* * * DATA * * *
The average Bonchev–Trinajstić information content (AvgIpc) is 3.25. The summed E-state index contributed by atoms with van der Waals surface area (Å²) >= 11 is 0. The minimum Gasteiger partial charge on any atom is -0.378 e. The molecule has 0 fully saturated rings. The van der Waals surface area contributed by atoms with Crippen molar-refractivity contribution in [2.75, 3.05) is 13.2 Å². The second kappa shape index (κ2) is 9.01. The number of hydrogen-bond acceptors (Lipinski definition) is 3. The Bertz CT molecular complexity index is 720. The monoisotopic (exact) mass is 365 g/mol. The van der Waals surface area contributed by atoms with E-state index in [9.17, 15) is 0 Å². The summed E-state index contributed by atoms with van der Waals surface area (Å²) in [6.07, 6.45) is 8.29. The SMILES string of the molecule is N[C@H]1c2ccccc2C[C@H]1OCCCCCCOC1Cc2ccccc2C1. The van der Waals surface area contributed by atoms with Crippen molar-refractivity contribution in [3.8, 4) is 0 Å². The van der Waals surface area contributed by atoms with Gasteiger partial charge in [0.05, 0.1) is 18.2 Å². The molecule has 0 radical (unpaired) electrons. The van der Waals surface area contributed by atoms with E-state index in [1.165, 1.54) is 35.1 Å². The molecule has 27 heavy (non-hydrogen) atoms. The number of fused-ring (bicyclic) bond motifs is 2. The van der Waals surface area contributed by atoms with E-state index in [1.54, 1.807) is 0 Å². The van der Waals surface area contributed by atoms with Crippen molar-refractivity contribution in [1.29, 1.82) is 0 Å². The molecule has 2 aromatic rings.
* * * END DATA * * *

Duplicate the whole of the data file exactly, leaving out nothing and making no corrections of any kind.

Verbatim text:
The average Bonchev–Trinajstić information content (AvgIpc) is 3.25. The summed E-state index contributed by atoms with van der Waals surface area (Å²) >= 11 is 0. The minimum Gasteiger partial charge on any atom is -0.378 e. The molecule has 0 fully saturated rings. The van der Waals surface area contributed by atoms with Crippen molar-refractivity contribution in [2.75, 3.05) is 13.2 Å². The second kappa shape index (κ2) is 9.01. The number of hydrogen-bond acceptors (Lipinski definition) is 3. The Bertz CT molecular complexity index is 720. The monoisotopic (exact) mass is 365 g/mol. The van der Waals surface area contributed by atoms with E-state index in [9.17, 15) is 0 Å². The summed E-state index contributed by atoms with van der Waals surface area (Å²) in [6.07, 6.45) is 8.29. The SMILES string of the molecule is N[C@H]1c2ccccc2C[C@H]1OCCCCCCOC1Cc2ccccc2C1. The van der Waals surface area contributed by atoms with Crippen molar-refractivity contribution in [3.8, 4) is 0 Å². The van der Waals surface area contributed by atoms with Gasteiger partial charge in [0.05, 0.1) is 18.2 Å². The molecule has 0 radical (unpaired) electrons. The van der Waals surface area contributed by atoms with E-state index in [1.165, 1.54) is 35.1 Å². The molecule has 27 heavy (non-hydrogen) atoms. The number of fused-ring (bicyclic) bond motifs is 2. The van der Waals surface area contributed by atoms with E-state index in [1.54, 1.807) is 0 Å². The van der Waals surface area contributed by atoms with Crippen molar-refractivity contribution in [1.29, 1.82) is 0 Å². The molecule has 2 aromatic rings.